Tuesday, May 25, 2010

Hambach Lignite Mine

On excursion I visited the Hambach opencast mine is the largest mine operated by RWE Power AG (formerly Rheinbraun AG) for the extraction of "brown coal" or lignite. This is the lowest grade and dirtiest type of coal.

It's about 5km by 4.5km, and around 350m depth. It is the lowest point in Europe at 293 meter below sea level. Next to the mine is the Sophienhöhe, the largest artificial hill in the world composed of excavated material.

It was a hazy day, but still one of the most amazing sights I have ever seen. I've tried to reduce the haze in the pictures. Before haze removal:

After haze removal. You can see a man for scale (next to the car) if you look at the full size:

The machines on this side of the mine are only dumping the material from the other side of the mine, that is the ~250m of useless soil that is on top of the coal. It gets transported by conveyor belts from the place where it is eaten by the Baggers:

Basically the whole mine pit slowly moves through the landscape as one side is dug and the other dumped.

Words and pictures cannot describe the vastness of this place.

The Hambach mine is part of the Rhenish (Rhineland) lignite-mining region that covers an area of some 2,500km². Three other mines operate in the area, the Garzweiler, Inden and Bergheim. Together producing about 100Mt/y of coal. Almost all coal is used for power generation, generating 10289MW. So all this could be replaced by about 10 nuclear power plants.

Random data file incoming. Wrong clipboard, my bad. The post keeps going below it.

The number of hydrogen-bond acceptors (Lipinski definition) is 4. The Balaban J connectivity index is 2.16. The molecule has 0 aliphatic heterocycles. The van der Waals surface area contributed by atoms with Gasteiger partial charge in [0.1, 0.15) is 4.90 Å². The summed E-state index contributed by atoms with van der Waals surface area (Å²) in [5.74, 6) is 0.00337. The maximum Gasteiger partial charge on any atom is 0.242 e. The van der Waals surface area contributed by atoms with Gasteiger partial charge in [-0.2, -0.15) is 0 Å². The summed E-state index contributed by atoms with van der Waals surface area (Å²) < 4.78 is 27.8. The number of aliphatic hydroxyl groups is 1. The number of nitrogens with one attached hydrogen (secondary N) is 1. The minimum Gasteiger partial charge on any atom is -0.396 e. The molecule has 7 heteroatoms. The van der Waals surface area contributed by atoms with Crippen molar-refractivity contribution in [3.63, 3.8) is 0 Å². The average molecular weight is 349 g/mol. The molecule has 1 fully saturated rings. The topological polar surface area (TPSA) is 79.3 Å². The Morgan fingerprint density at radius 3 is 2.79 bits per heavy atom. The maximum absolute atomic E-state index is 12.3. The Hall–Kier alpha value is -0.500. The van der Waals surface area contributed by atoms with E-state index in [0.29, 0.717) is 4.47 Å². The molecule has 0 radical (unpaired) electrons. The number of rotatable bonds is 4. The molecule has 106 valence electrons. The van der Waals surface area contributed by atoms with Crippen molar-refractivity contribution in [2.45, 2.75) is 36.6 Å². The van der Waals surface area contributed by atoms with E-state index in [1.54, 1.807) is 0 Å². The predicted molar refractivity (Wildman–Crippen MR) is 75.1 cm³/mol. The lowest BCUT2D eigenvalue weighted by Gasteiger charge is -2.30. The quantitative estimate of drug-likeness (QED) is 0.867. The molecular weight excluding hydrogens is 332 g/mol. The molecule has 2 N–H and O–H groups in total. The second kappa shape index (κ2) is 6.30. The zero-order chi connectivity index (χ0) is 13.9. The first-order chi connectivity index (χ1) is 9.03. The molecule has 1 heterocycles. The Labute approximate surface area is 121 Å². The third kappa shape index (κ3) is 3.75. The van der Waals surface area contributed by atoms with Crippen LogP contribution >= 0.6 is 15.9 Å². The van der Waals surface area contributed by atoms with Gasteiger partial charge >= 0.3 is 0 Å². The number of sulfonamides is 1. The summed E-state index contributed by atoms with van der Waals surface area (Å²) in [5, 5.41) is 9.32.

More information on the mining at RWE Rhineland.


pimp-a-lot bear said...

nice pictures! Did you also go into the pit?
I'll post my own pictures on monday

annom said...

Wow, massive. Do they need to care about water in the pit?
I remember pimp talking about this mine, but he always promises pics but never posts any.

annom said...

How was the rest of your excursion?

cybrbeast said...

Yeah the water issue is actually the reason we went to the mine. They have to pump a huge amount out of the pit. This causes all the groundwater in the are to lower and flow towards the pit. They have to very carefully let the water they pump out re-infiltrate in places near the mine otherwise ecosystems and farmers suffer.

Rest of the excursion was very nice. Saw cool things and had a very nice group of students. Drinking every night :)